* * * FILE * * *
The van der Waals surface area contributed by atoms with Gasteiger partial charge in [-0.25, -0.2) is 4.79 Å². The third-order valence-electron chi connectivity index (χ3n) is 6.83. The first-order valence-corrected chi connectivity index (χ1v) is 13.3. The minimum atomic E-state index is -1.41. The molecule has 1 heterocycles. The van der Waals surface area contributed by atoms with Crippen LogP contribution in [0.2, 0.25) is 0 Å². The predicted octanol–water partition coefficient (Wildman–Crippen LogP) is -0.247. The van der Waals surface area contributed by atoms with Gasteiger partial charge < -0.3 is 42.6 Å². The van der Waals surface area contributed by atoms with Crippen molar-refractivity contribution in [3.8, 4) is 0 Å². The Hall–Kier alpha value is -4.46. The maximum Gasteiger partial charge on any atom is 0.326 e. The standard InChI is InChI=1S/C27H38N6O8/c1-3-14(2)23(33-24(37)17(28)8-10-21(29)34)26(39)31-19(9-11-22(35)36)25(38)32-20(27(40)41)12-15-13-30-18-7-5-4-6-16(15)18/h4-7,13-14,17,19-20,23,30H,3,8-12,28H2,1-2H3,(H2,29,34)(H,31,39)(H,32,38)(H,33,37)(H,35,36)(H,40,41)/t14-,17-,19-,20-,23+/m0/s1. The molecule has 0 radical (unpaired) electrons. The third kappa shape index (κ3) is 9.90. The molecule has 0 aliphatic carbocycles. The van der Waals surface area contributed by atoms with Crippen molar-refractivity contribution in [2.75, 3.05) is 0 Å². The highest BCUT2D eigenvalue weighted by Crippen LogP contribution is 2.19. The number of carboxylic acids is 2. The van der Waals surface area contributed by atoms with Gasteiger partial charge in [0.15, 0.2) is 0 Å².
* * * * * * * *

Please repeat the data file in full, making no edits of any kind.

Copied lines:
The van der Waals surface area contributed by atoms with Gasteiger partial charge in [-0.25, -0.2) is 4.79 Å². The third-order valence-electron chi connectivity index (χ3n) is 6.83. The first-order valence-corrected chi connectivity index (χ1v) is 13.3. The minimum atomic E-state index is -1.41. The molecule has 1 heterocycles. The van der Waals surface area contributed by atoms with Crippen LogP contribution in [0.2, 0.25) is 0 Å². The predicted octanol–water partition coefficient (Wildman–Crippen LogP) is -0.247. The van der Waals surface area contributed by atoms with Gasteiger partial charge < -0.3 is 42.6 Å². The van der Waals surface area contributed by atoms with Crippen molar-refractivity contribution in [3.8, 4) is 0 Å². The Hall–Kier alpha value is -4.46. The maximum Gasteiger partial charge on any atom is 0.326 e. The standard InChI is InChI=1S/C27H38N6O8/c1-3-14(2)23(33-24(37)17(28)8-10-21(29)34)26(39)31-19(9-11-22(35)36)25(38)32-20(27(40)41)12-15-13-30-18-7-5-4-6-16(15)18/h4-7,13-14,17,19-20,23,30H,3,8-12,28H2,1-2H3,(H2,29,34)(H,31,39)(H,32,38)(H,33,37)(H,35,36)(H,40,41)/t14-,17-,19-,20-,23+/m0/s1. The molecule has 0 radical (unpaired) electrons. The third kappa shape index (κ3) is 9.90. The molecule has 0 aliphatic carbocycles. The van der Waals surface area contributed by atoms with Crippen molar-refractivity contribution in [2.75, 3.05) is 0 Å². The highest BCUT2D eigenvalue weighted by Crippen LogP contribution is 2.19. The number of carboxylic acids is 2. The van der Waals surface area contributed by atoms with Gasteiger partial charge in [0.15, 0.2) is 0 Å².